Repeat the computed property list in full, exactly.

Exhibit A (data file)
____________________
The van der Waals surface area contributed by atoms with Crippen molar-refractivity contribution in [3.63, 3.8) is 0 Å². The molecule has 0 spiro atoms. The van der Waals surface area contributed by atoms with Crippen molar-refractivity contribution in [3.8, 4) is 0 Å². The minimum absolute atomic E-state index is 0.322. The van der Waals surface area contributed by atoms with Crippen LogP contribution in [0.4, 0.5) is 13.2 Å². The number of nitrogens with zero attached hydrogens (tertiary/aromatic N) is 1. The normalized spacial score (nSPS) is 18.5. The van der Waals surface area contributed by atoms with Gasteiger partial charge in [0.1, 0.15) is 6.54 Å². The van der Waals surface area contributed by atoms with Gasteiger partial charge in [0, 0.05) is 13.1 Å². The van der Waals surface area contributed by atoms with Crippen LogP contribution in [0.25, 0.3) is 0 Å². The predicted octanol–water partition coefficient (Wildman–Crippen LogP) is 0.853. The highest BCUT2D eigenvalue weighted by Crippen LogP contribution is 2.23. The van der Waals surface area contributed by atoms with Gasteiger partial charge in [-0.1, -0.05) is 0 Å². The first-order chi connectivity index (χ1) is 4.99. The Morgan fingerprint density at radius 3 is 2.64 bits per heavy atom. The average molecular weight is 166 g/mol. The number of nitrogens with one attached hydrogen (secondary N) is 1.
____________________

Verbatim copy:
The van der Waals surface area contributed by atoms with Crippen molar-refractivity contribution in [3.63, 3.8) is 0 Å². The molecule has 0 spiro atoms. The van der Waals surface area contributed by atoms with Crippen molar-refractivity contribution in [3.8, 4) is 0 Å². The minimum absolute atomic E-state index is 0.322. The van der Waals surface area contributed by atoms with Crippen LogP contribution in [0.4, 0.5) is 13.2 Å². The number of nitrogens with zero attached hydrogens (tertiary/aromatic N) is 1. The normalized spacial score (nSPS) is 18.5. The van der Waals surface area contributed by atoms with Gasteiger partial charge in [0.1, 0.15) is 6.54 Å². The van der Waals surface area contributed by atoms with Gasteiger partial charge in [0, 0.05) is 13.1 Å². The van der Waals surface area contributed by atoms with Crippen LogP contribution in [0.25, 0.3) is 0 Å². The predicted octanol–water partition coefficient (Wildman–Crippen LogP) is 0.853. The highest BCUT2D eigenvalue weighted by Crippen LogP contribution is 2.23. The van der Waals surface area contributed by atoms with Gasteiger partial charge in [-0.1, -0.05) is 0 Å². The first-order chi connectivity index (χ1) is 4.99. The Morgan fingerprint density at radius 3 is 2.64 bits per heavy atom. The average molecular weight is 166 g/mol. The number of nitrogens with one attached hydrogen (secondary N) is 1.